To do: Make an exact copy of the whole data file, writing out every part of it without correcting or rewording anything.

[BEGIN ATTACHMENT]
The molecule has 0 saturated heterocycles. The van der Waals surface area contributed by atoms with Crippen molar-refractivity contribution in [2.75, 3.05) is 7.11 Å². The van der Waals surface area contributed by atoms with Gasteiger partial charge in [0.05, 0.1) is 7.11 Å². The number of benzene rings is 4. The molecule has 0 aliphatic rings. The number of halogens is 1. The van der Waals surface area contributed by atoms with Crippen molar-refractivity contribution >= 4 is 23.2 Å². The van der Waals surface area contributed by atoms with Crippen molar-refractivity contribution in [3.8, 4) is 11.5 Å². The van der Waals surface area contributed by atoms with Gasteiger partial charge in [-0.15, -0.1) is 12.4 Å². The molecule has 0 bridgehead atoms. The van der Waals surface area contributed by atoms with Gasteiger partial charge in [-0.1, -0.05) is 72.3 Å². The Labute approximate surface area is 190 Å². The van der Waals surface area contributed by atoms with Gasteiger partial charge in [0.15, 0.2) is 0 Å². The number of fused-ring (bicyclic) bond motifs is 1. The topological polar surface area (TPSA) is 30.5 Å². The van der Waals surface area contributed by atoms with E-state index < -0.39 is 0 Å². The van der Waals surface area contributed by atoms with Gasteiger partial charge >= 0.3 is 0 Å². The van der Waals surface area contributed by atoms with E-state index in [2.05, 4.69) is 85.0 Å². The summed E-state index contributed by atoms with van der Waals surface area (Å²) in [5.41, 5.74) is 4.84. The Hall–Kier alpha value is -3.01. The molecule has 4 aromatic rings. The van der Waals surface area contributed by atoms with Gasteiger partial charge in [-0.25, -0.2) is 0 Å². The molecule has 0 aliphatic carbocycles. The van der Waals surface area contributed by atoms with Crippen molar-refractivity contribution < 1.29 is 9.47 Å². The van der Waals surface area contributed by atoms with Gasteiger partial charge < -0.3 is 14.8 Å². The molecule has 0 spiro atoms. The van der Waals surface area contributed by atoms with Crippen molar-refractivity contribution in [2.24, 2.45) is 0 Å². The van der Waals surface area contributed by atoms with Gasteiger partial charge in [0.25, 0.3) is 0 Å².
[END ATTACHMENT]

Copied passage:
The molecule has 0 saturated heterocycles. The van der Waals surface area contributed by atoms with Crippen molar-refractivity contribution in [2.75, 3.05) is 7.11 Å². The van der Waals surface area contributed by atoms with Gasteiger partial charge in [0.05, 0.1) is 7.11 Å². The number of benzene rings is 4. The molecule has 0 aliphatic rings. The number of halogens is 1. The van der Waals surface area contributed by atoms with Crippen molar-refractivity contribution >= 4 is 23.2 Å². The van der Waals surface area contributed by atoms with Crippen molar-refractivity contribution in [3.8, 4) is 11.5 Å². The van der Waals surface area contributed by atoms with Gasteiger partial charge in [-0.15, -0.1) is 12.4 Å². The molecule has 0 bridgehead atoms. The van der Waals surface area contributed by atoms with Gasteiger partial charge in [-0.1, -0.05) is 72.3 Å². The Labute approximate surface area is 190 Å². The van der Waals surface area contributed by atoms with Gasteiger partial charge in [0.15, 0.2) is 0 Å². The number of fused-ring (bicyclic) bond motifs is 1. The topological polar surface area (TPSA) is 30.5 Å². The van der Waals surface area contributed by atoms with E-state index < -0.39 is 0 Å². The van der Waals surface area contributed by atoms with Gasteiger partial charge >= 0.3 is 0 Å². The van der Waals surface area contributed by atoms with E-state index in [2.05, 4.69) is 85.0 Å². The summed E-state index contributed by atoms with van der Waals surface area (Å²) in [5.41, 5.74) is 4.84. The Hall–Kier alpha value is -3.01. The molecule has 4 aromatic rings. The van der Waals surface area contributed by atoms with Gasteiger partial charge in [-0.25, -0.2) is 0 Å². The molecule has 0 aliphatic carbocycles. The van der Waals surface area contributed by atoms with Crippen molar-refractivity contribution < 1.29 is 9.47 Å². The van der Waals surface area contributed by atoms with Gasteiger partial charge < -0.3 is 14.8 Å². The molecule has 0 spiro atoms. The van der Waals surface area contributed by atoms with Crippen molar-refractivity contribution in [2.24, 2.45) is 0 Å². The van der Waals surface area contributed by atoms with Gasteiger partial charge in [0.25, 0.3) is 0 Å².